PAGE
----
Monday, March 7, 2011

Sweet Home, Tandayapa

It didn't take us long to recognize a pattern of first impressions that guests vocalized when they entered the lodge's expansive Great Room, the hub of most lodge activity and social interactions. "This is so much nicer than what we saw on the TBL web site!" Not that they were ever concerned by what they had seen on the web site. It was a lot like looking at photos of a Cock-of-the-Rock. No matter how nice the photo, it never compared to seeing it in person. The lodge's layout, according to Iain and Christina Campbell, the lodge's owners, was designed to make people feel at home - not unlike visiting a friends house. That was another common reaction that guests had after they arrived - it had a homelike quality.
The northeast corner had five dining tables. Each table could accommodate from one to four guests, or, tables could be pulled together to seat larger groups. If needed, more tables and chairs could be brought in from the upper veranda.
Five heavy sofas arranged around two large coffee tables filled the southeast corner. Handy for groups doing their daily checklists. Nearby, a bookshelf held various reading materials, guidebooks, travel books, and a combination CD/Radio/MP3 player and speakers. Have an iPod with some favorite music or bird calls to share? Plug it in. Here too was an inviting fireplace. Inviting yes, functional no. Alas, an ill-designed flue turned the Great Room into the Great Smoke Out when a fire was attempted. Many guests (including yours truly) lamented how nice it would have been on damp days and evenings, to have a cozy fire. Mostly a psychological mindset since the warmth would not have reached very far into the overall space, but still, nice just the same.
In the southwest corner stood a small bar with four bar stools. Its original intent was to provide another intimate area for guests to gather. Now, it had evolved into an quasi office space where various lodge paperwork and office materials were stored. The bar stools had become handy places to hang outerwear or rain jackets. The top of the bar, a convenient resting spot for binoculars and cameras. The area also displayed bottles of wine for sale along with T-shirts sporting the lodge's logo. Next to the bar was a low table upon which rested a collection of pamphlets, catalogs, postcards and a large wooden box for guests to leave cash tips for the lodge staff. We hasten to add that while we were considered "staff" we did not qualify (nor did we wish to) for any gratuities.
Rounding out the room was the northwest corner, just to the right of the main entrance. Here was found a small refrigerator that contained beer and soda for purchase, a coat rack, and a corner hutch that displayed a small collection of artwork and photos. Between the northwest and southwest corner was the hallway that lead to the lodge's nine guest bedrooms. All guest rooms had a private bath but there was also a public restroom, complete with showers. A supply room at the end of the hall contained most of the lodge's linens and paper supplies along with a couple of bunk beds which staff used from time to time when they had to stay late and be on task early.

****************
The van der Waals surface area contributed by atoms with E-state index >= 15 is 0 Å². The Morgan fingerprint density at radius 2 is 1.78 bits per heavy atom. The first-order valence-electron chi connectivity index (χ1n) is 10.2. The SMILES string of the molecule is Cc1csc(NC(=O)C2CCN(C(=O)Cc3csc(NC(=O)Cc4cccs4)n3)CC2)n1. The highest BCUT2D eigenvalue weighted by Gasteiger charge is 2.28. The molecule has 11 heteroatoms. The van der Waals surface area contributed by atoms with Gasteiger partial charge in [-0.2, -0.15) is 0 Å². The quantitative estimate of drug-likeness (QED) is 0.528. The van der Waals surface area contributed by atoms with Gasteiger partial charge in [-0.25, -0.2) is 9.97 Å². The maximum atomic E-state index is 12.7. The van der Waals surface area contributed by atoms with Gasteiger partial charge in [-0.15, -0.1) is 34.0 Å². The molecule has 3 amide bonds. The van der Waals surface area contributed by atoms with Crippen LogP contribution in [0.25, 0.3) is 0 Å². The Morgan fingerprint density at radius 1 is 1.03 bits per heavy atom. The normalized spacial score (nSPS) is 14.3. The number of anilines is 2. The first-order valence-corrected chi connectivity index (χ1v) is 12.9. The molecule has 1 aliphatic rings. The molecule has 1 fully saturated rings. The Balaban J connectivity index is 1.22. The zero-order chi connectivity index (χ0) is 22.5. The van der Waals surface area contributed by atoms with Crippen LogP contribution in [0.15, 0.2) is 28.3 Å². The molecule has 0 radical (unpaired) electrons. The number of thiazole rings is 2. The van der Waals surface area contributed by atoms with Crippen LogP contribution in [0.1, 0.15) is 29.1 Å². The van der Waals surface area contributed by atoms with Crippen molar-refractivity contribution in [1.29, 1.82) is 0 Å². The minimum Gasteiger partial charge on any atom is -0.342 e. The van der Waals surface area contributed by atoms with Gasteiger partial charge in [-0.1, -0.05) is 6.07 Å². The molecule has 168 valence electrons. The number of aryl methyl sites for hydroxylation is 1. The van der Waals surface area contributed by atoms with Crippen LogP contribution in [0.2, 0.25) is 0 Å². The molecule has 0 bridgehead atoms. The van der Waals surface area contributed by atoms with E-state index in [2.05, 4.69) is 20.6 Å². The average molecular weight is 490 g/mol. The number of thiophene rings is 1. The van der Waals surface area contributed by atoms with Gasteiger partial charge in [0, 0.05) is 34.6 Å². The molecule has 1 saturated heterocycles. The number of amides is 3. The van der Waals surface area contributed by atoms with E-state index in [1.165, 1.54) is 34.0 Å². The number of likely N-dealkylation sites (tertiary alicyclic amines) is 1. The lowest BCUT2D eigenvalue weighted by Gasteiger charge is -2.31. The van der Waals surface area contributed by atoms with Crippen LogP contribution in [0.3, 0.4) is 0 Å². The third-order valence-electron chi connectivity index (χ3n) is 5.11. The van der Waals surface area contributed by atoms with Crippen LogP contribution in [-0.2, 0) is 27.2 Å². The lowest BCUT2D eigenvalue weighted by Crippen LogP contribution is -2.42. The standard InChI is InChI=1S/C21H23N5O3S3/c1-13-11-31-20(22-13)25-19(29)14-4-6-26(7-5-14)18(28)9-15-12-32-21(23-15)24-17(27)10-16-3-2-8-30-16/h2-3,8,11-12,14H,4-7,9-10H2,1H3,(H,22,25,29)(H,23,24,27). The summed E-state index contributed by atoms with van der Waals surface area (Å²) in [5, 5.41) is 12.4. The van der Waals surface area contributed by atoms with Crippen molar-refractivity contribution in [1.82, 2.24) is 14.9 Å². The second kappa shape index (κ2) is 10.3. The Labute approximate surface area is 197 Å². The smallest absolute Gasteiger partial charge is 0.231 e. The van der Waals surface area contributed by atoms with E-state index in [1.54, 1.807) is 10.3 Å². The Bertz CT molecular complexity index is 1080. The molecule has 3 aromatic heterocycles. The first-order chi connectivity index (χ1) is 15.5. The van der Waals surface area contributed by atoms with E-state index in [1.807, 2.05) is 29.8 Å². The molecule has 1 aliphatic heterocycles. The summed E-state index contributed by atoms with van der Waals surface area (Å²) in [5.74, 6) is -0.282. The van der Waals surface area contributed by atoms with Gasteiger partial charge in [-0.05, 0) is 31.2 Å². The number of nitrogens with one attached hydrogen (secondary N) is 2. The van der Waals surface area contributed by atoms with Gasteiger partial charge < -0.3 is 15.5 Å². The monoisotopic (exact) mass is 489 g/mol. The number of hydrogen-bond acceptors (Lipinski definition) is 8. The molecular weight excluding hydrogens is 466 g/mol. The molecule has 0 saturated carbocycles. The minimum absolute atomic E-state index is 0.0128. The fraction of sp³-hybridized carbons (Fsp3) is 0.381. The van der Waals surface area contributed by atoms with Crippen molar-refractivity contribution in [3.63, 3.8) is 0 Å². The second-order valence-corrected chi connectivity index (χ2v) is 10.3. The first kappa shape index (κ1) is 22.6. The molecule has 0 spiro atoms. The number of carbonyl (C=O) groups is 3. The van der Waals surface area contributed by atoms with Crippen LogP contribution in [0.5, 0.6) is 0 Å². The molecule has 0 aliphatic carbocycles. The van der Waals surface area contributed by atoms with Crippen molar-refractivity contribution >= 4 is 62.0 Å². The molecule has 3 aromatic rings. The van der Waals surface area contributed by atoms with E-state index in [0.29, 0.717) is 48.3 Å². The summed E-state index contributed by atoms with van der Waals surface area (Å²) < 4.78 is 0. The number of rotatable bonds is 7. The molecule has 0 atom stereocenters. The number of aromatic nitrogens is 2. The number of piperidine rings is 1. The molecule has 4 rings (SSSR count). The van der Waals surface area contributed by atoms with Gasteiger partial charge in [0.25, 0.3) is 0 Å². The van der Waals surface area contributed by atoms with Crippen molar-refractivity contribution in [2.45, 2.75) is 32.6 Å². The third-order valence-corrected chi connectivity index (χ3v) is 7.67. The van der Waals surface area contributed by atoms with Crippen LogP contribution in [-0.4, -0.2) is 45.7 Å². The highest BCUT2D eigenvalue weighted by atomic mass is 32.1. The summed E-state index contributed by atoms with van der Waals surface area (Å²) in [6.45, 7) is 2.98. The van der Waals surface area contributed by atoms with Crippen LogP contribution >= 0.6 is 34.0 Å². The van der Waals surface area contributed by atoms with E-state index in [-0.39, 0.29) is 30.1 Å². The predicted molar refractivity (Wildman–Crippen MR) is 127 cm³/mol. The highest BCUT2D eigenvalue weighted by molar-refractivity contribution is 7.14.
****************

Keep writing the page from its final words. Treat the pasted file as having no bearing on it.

Room number nine, the first room on the right as you entered the hallway, was reserved for volunteer hosts. Except for the three days we spent in the 'Car Park', this was our room for the duration of our stay. While the location in the lodge was handy, it shared a common wall with the kitchen. When kitchen staff arrived at 4:00 in the morning, a near daily occurrence, well, we quickly came to understand why number nine was for the hosts. Number nine also had twin beds that left us feeling as though we were throwbacks to the 1940's and 50's when married couples were depicted in the movies and TV sitcoms unrealistically never sharing the same bed. And while most guest rooms benefited with a view of gardens, our window opened onto a brick walkway and wall. Then again, we were rarely in our room during the day so our room without a view was hardly an issue.

Blue-winged Mountain-Tanager - a regular to the feeders
The Great Room had four large pictures windows that offered wide views of bird feeding stations and foliage that surrounded the lodge. Gazing out the windows one might, at any time, catch a glimpse of a Cock-of-the-Rock, Masked Trogons, Red-headed Barbets and numerous songbirds that included a variety of tanagers, euphonias, and brush-finches. Meals were frequently interrupted with "Quick! There's a (fill in the blank)" which resulted in guests leaping up from their seats. Guests quickly learned not to be caught at mealtime without their binoculars or cameras.
Tawny-bellied Hermit
Streak-capped Treehunter that thought bug inside the lodge might taste better
guest Lori Smyth with her dream come true - to hold a hummingbird!
From time to time a hummingbird would bump into a window with a noticeable "whump". Dazed and confused, it would be scooped up and gently held until it recovered enough to continue on its way, usually within a few minutes. This offered many guests (and again yours truly) incredibly close looks at these speedsters. Our favorite window-whump was a Tawny-bellied Hermit. Hermits typically do not visit feeders. They preferred flowering plants around the lodge, usually Heliconias, and as a result were not so as easily seen.